What I find really disturbing though is this year proved that this country does not have the stomach for budget cuts, at all, and we really need them now, and in the near future! The cuts that are coming as a result of the failure of the “super commission” are reversible. Maybe not next year, but the year after next. Besides, the cuts are not that significant from a budgetary perspective. The federal government is overspending by $1,400 billion a year. The cuts that take effect in 2013 as a result of the deal struck in July (and the failed “super commission”) are $120 billion a year. That’s less than a 10% chunk out of what the government is overspending. So now the government will be overspending by $1.28 trillion a year, instead of $1.4 trillion, that is if it doesn’t add on more spending after this. What accomplishment is that?

The one thing out of the Bowles-Simpson Commission that I think has real heft to it is the prediction that we are facing a known economic threat that will be caused by our government’s overspending, and it’s entirely preventable. However we may just walk right into it anyway, if we don’t get our act together and understand what will cause it. The reason being that the causes they identified are the very federal programs most voters don’t want cut: Social Security and Medicare/Medicaid.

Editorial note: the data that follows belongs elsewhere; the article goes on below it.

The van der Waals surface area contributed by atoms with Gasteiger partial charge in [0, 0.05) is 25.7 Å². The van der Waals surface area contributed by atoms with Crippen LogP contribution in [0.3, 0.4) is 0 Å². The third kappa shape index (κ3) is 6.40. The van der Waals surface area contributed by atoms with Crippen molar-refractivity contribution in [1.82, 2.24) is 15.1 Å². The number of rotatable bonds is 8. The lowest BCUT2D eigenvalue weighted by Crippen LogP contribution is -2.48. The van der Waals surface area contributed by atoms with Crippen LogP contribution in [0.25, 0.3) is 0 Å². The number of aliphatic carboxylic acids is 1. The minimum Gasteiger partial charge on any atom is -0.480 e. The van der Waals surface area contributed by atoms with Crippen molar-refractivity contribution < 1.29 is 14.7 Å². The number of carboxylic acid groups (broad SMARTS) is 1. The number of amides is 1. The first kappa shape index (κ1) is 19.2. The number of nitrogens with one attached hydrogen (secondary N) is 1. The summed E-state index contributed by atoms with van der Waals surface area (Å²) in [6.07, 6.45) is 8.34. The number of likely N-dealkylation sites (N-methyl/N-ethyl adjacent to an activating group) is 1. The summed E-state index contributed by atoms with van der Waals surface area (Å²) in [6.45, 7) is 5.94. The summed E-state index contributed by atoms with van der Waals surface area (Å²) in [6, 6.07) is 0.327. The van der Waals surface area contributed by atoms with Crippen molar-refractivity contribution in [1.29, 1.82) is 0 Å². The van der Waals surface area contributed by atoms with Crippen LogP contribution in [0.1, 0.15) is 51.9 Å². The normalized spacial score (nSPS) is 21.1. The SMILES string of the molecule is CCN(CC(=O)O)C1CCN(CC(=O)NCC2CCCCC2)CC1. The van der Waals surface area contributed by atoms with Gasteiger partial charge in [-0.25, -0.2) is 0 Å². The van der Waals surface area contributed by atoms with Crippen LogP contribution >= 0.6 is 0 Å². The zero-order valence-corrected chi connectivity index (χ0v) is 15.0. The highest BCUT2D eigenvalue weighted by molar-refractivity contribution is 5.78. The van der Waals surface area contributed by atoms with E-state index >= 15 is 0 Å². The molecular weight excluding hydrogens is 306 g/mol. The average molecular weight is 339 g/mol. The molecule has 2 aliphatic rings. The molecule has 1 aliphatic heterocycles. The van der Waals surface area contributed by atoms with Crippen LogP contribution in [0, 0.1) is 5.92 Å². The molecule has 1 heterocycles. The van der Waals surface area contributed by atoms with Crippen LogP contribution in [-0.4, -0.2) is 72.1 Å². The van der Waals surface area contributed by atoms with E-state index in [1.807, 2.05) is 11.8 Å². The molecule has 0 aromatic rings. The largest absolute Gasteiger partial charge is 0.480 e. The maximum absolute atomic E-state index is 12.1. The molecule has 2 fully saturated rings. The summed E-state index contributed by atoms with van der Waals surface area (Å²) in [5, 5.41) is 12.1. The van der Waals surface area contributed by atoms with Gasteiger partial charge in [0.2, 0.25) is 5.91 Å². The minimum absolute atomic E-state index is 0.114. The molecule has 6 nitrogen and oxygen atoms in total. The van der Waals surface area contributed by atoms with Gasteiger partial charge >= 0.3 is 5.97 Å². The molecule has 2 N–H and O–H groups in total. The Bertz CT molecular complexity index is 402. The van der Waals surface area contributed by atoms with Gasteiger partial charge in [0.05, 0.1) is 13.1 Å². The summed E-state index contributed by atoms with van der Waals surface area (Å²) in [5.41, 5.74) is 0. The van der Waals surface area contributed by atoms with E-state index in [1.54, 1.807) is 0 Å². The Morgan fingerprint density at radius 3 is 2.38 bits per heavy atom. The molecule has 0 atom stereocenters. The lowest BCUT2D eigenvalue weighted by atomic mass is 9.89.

This is the reason I fear for the very existence of our republic. So long as we keep not understanding the problem, we will step closer and closer to this crisis, like a sleepwalker. The financial crisis in Europe is not helping matters. It’s causing foreign investors to buy our bonds, which makes the interest rates drop temporarily, in a flight-to-safety move. This is causing people now to question whether there’s a debt crisis in our country at all. I mean, the bond yields are at record lows! What’s the problem? However, this is only temporary. The moment we look insolvent, our bonds will be dumped like a hot potato. I imagine the Federal Reserve will monetize the debt in that instance, increasing inflation, rather than allow interest rates to float.